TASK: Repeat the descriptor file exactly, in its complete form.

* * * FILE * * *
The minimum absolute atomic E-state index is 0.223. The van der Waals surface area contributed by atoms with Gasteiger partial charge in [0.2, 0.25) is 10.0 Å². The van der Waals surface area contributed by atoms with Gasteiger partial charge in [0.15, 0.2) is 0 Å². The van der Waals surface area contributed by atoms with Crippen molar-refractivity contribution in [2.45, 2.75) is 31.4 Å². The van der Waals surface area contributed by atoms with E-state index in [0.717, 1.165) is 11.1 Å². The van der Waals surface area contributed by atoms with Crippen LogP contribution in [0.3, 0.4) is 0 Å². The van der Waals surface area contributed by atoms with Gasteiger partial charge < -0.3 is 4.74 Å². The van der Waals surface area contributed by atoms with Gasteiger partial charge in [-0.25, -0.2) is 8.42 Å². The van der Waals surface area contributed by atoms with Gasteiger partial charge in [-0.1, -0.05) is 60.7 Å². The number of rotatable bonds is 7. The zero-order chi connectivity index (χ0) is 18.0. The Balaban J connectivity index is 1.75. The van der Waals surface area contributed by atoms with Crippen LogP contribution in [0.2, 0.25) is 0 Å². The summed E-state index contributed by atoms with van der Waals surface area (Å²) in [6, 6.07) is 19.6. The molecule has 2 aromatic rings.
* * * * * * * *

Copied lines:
The minimum absolute atomic E-state index is 0.223. The van der Waals surface area contributed by atoms with Gasteiger partial charge in [0.2, 0.25) is 10.0 Å². The van der Waals surface area contributed by atoms with Gasteiger partial charge in [0.15, 0.2) is 0 Å². The van der Waals surface area contributed by atoms with Crippen molar-refractivity contribution in [2.45, 2.75) is 31.4 Å². The van der Waals surface area contributed by atoms with E-state index in [0.717, 1.165) is 11.1 Å². The van der Waals surface area contributed by atoms with Crippen LogP contribution in [0.3, 0.4) is 0 Å². The van der Waals surface area contributed by atoms with Gasteiger partial charge < -0.3 is 4.74 Å². The van der Waals surface area contributed by atoms with Gasteiger partial charge in [-0.25, -0.2) is 8.42 Å². The van der Waals surface area contributed by atoms with Gasteiger partial charge in [-0.1, -0.05) is 60.7 Å². The number of rotatable bonds is 7. The zero-order chi connectivity index (χ0) is 18.0. The Balaban J connectivity index is 1.75. The van der Waals surface area contributed by atoms with Crippen LogP contribution in [0.2, 0.25) is 0 Å². The summed E-state index contributed by atoms with van der Waals surface area (Å²) in [6, 6.07) is 19.6. The molecule has 2 aromatic rings.